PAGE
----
**I have created an abbreviated and more generic version of this article to address all forms of grief. You can read or print that here.**
‘I thought to grieve you had to have lost something you’d met—like a person that you had talked to—or you could grieve over a baby that maybe you’d held,’ she tells me. ‘I didn’t know anything about grief … I didn’t know whether I should leave that to people who had lost actual people, not a very, very tiny baby that you’ve never met.’
This is from an article titled “Why We Don’t Talk About Miscarriage–and How to Start” which came out a couple of weeks ago. It continues:
I never heard of the ‘silent sorrow’ until a few months later. Learning that a phrase existed for women who’ve miscarried made me even sadder. Its presence means that there are untold armies of women marching grimly through life, carrying their silent sorrow like a wound patched up with duct tape, and no one even knows what they’re suffering. Pain will always accompany losing a pregnancy. But silence — that part is optional.
You may know that Jimmy and I lost our first 3 pregnancies. His song, In the Middle, is about the night our third baby died. Like most women, I felt unprepared for this kind of grief. I was 21 when those 2 pink lines first appeared. Soon after, I started bleeding and eventually miscarried in a crowded airport bathroom waiting to board a plane for Houston. I will never forget the excruciating emotional turmoil as I was forced to experience such a sacred moment in that crowded, public, and dirty place. Every person in that terminal felt like an intruder in my moment of raw grief.
At that time, I hardly had any friends who were married, let alone pregnant. Luckily, our life was busy at the time, so I suppressed most of my emotions and moved on with an attitude of “better luck next time I guess.”
A couple years later, after losing 2 more babies, emotions weren’t so easy to suppress. Aware of the power of God to sustain life, miscarrying shipwrecked my faith. My attempts to reconcile the promises of God with my current circumstances kept me stuck wrestling with God for some time. Though I am forever grateful for the testing of my faith, I remember the haunting discord of circumstances crashing against truth like it was yesterday.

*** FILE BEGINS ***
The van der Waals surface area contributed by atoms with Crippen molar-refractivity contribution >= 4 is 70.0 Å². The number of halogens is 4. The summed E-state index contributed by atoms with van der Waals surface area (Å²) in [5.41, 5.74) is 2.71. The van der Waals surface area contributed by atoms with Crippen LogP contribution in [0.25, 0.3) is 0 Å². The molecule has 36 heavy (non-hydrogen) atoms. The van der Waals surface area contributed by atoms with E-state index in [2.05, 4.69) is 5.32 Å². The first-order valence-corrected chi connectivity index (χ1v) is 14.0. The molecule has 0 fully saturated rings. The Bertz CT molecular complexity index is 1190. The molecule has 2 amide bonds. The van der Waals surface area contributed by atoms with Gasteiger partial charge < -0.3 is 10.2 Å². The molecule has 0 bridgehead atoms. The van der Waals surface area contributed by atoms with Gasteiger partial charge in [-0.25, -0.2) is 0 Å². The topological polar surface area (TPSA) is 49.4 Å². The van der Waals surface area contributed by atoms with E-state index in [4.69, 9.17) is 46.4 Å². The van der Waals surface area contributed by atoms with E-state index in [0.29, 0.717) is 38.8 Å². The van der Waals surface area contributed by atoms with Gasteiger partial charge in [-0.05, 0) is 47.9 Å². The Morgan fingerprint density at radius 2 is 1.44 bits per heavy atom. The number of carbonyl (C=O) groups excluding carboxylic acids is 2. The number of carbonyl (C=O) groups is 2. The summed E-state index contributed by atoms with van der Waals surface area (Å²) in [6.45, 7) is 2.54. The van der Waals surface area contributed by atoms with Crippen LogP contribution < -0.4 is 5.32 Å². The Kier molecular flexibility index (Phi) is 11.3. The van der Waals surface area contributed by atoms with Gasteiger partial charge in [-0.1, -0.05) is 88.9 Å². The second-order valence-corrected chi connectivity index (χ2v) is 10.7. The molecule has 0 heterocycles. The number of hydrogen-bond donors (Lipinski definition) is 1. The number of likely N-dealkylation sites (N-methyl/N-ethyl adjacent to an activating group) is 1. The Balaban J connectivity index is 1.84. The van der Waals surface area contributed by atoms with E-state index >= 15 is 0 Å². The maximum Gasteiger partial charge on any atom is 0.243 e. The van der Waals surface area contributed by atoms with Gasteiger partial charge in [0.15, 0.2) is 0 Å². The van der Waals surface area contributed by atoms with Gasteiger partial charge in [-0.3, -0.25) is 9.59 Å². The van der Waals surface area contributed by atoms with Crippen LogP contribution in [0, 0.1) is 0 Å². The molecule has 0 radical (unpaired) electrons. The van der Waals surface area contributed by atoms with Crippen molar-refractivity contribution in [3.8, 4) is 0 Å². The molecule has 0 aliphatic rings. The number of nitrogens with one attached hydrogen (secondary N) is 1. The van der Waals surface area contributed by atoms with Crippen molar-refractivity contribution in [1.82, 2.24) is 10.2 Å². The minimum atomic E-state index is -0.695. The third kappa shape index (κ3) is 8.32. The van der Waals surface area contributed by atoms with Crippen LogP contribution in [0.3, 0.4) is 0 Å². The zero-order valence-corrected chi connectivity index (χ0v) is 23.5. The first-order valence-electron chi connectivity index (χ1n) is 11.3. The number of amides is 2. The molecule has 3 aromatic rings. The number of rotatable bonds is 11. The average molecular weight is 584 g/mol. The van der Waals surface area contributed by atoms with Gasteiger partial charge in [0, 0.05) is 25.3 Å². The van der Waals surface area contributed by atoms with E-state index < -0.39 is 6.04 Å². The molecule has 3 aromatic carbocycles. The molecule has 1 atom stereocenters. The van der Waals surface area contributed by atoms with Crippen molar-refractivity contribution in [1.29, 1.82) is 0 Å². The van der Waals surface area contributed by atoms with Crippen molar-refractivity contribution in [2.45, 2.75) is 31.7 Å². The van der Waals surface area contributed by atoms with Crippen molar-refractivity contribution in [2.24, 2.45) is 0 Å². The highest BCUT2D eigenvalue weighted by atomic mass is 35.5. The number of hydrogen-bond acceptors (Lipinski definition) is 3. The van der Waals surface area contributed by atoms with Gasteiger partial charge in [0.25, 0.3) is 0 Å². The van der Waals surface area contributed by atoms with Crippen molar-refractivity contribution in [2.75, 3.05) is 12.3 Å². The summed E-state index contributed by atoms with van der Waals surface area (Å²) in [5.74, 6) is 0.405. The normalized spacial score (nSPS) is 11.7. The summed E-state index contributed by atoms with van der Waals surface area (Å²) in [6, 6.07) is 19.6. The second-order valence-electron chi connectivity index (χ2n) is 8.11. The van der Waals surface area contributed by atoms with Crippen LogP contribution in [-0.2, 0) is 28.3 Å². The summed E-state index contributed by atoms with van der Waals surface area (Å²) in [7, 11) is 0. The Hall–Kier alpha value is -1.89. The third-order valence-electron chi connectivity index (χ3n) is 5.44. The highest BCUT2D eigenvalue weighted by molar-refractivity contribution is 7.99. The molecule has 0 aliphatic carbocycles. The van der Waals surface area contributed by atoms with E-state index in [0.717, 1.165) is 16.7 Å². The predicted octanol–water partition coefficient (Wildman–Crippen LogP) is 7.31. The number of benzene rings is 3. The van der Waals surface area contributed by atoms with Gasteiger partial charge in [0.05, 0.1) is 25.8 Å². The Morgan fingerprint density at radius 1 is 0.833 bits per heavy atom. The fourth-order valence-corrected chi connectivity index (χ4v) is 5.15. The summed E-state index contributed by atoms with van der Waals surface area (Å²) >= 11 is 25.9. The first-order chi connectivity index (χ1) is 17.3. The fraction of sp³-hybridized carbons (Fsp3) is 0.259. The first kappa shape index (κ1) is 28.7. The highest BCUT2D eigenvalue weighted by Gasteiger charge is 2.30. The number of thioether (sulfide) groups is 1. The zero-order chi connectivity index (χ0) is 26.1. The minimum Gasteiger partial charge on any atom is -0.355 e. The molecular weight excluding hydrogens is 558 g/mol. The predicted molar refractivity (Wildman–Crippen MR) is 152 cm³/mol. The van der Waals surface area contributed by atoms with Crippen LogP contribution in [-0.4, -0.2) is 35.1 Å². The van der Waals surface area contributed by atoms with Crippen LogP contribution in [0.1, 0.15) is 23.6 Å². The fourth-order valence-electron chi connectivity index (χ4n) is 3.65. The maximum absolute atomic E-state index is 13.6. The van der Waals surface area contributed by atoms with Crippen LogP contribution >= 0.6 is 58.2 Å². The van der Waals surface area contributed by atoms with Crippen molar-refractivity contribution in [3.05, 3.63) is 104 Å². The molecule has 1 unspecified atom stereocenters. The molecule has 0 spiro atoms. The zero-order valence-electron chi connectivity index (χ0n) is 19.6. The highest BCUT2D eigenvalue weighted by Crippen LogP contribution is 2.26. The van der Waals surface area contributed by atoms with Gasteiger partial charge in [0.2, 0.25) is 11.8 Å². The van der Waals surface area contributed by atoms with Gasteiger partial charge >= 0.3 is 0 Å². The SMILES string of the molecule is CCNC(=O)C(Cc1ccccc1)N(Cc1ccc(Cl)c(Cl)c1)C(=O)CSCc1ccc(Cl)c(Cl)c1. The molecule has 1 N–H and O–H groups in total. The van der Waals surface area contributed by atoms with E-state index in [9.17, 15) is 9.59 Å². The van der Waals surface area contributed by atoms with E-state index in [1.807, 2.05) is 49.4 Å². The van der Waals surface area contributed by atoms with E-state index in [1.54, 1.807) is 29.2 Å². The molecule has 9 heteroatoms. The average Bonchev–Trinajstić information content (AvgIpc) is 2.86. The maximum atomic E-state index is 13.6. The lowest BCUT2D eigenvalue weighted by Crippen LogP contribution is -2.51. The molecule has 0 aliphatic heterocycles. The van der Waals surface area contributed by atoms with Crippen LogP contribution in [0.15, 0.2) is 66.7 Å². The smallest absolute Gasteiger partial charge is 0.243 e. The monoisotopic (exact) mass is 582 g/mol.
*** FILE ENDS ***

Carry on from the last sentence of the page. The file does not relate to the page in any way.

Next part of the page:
Miscarriage is the membership card to a club you never asked to be in; a union of women sporting badges of infertility, stillbirth, miscarriage, and even abortion. Women who share your emotions, questions, crisis of faith, and isolation, women whose desire to be a parent has been abruptly interrupted by suffering. This post is an effort to encourage those who are grieving and to help friends and family members trying to help.
Encouragement for the Afflicted
Grief occurs when something valuable is lost forever. If you have miscarried, grief is an appropriate emotion. In actuality, your grief glorifies God. It communicates to the world that life is valuable from conception and worth mourning when lost.
Depending on how fresh your loss is, make space for grief. Set aside 30-60 minutes a day to be alone. The pain of miscarriage attacks unexpectedly. The announcement of a coworkers pregnancy or cleaning out the cabinets to find extra pregnancy tests can usher in waves of emotions at the worst times. Having set aside time in advance makes space for these moments to steal away and cry. Crying is good for your soul in times of mourning; don’t try to avoid it. Welcome it.
I’m not sure where you are in your faith as you read this, or if you share my Biblically-based faith in a good and sovereign God who saves sinners through the blood of His Son. For me, knowing God to be in control of life and death, made coming to Him in the aftermath of a miscarriage hard. I saw Him as rightfully sovereign over my circumstances and therefore partly responsible for my pain. For the first time in my walk with God, I approached Him hesitantly, bracing myself for more pain.
Having walked with God for many years at that point, I didn’t question the Truth of the Bible because I regularly experienced the reality of it and the God it spoke of. I knew too much to walk away. But I didn’t really know how to move forward either. What did prayer look like when I didn’t trust God’s intentions were good? How could I read the Word when my experience now brought doubt instead of confirmation?
Wrestling through your faith, doubts, and fears takes time and courage. There are no shortcuts through Peniel, the place Jacob wrestled with God (Genesis 32:24-32). Like Jacob, to move forward we must face our fears, alone with God. Still convinced there is another way? You can forge ahead with a facade of faith over your fearful, doubting heart, or refuse to move it all; both require a hardened heart.
When your faith is tested by miscarriage, wrestle well. What do I mean by that? I mean 3 things: wrestle with humility, wrestle with honesty, wrestle with patience.
- Wrestle with humility. While God bids us to come to Him with boldness and freedom, He is still God and therefore to be feared. God is not on trial here. Sinners like us deserve one thing from Him (eternal death and judgment) and if we know Him, He has spared us. We have no right to act as a judge to God. But, we can come to Him with questions because we don’t understand. Don’t bring accusations to God, bring questions to Him.
It’s appropriate to remember God’s conversation with Job as he was in his own season of wrestling: